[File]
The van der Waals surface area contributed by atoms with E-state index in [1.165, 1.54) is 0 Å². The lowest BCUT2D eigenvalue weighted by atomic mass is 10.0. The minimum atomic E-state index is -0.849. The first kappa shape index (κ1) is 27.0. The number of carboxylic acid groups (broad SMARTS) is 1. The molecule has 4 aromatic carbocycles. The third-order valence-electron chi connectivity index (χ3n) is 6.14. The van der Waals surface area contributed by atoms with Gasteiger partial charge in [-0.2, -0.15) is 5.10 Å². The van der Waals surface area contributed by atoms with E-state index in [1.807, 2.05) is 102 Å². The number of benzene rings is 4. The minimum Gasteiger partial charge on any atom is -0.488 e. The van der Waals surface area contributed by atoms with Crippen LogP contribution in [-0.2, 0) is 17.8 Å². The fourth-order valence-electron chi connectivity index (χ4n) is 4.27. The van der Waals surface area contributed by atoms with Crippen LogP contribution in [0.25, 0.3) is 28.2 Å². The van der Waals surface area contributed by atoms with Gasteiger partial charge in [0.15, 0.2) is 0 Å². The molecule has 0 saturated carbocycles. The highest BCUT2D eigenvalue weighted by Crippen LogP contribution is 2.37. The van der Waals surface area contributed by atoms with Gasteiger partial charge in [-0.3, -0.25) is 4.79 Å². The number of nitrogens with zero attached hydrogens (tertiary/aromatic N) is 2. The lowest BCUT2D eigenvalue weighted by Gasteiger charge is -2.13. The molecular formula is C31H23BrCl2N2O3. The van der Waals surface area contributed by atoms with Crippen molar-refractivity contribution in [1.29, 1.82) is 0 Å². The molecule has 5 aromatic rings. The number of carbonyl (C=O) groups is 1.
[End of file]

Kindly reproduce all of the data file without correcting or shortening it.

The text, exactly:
The van der Waals surface area contributed by atoms with E-state index in [1.165, 1.54) is 0 Å². The lowest BCUT2D eigenvalue weighted by atomic mass is 10.0. The minimum atomic E-state index is -0.849. The first kappa shape index (κ1) is 27.0. The number of carboxylic acid groups (broad SMARTS) is 1. The molecule has 4 aromatic carbocycles. The third-order valence-electron chi connectivity index (χ3n) is 6.14. The van der Waals surface area contributed by atoms with Gasteiger partial charge in [-0.2, -0.15) is 5.10 Å². The van der Waals surface area contributed by atoms with E-state index in [1.807, 2.05) is 102 Å². The number of benzene rings is 4. The minimum Gasteiger partial charge on any atom is -0.488 e. The van der Waals surface area contributed by atoms with Crippen LogP contribution in [-0.2, 0) is 17.8 Å². The fourth-order valence-electron chi connectivity index (χ4n) is 4.27. The van der Waals surface area contributed by atoms with Crippen LogP contribution in [0.25, 0.3) is 28.2 Å². The van der Waals surface area contributed by atoms with Gasteiger partial charge in [0.15, 0.2) is 0 Å². The molecule has 0 saturated carbocycles. The highest BCUT2D eigenvalue weighted by Crippen LogP contribution is 2.37. The van der Waals surface area contributed by atoms with Gasteiger partial charge in [-0.3, -0.25) is 4.79 Å². The number of nitrogens with zero attached hydrogens (tertiary/aromatic N) is 2. The lowest BCUT2D eigenvalue weighted by Gasteiger charge is -2.13. The molecular formula is C31H23BrCl2N2O3. The van der Waals surface area contributed by atoms with Crippen molar-refractivity contribution in [1.29, 1.82) is 0 Å². The molecule has 5 aromatic rings. The number of carbonyl (C=O) groups is 1.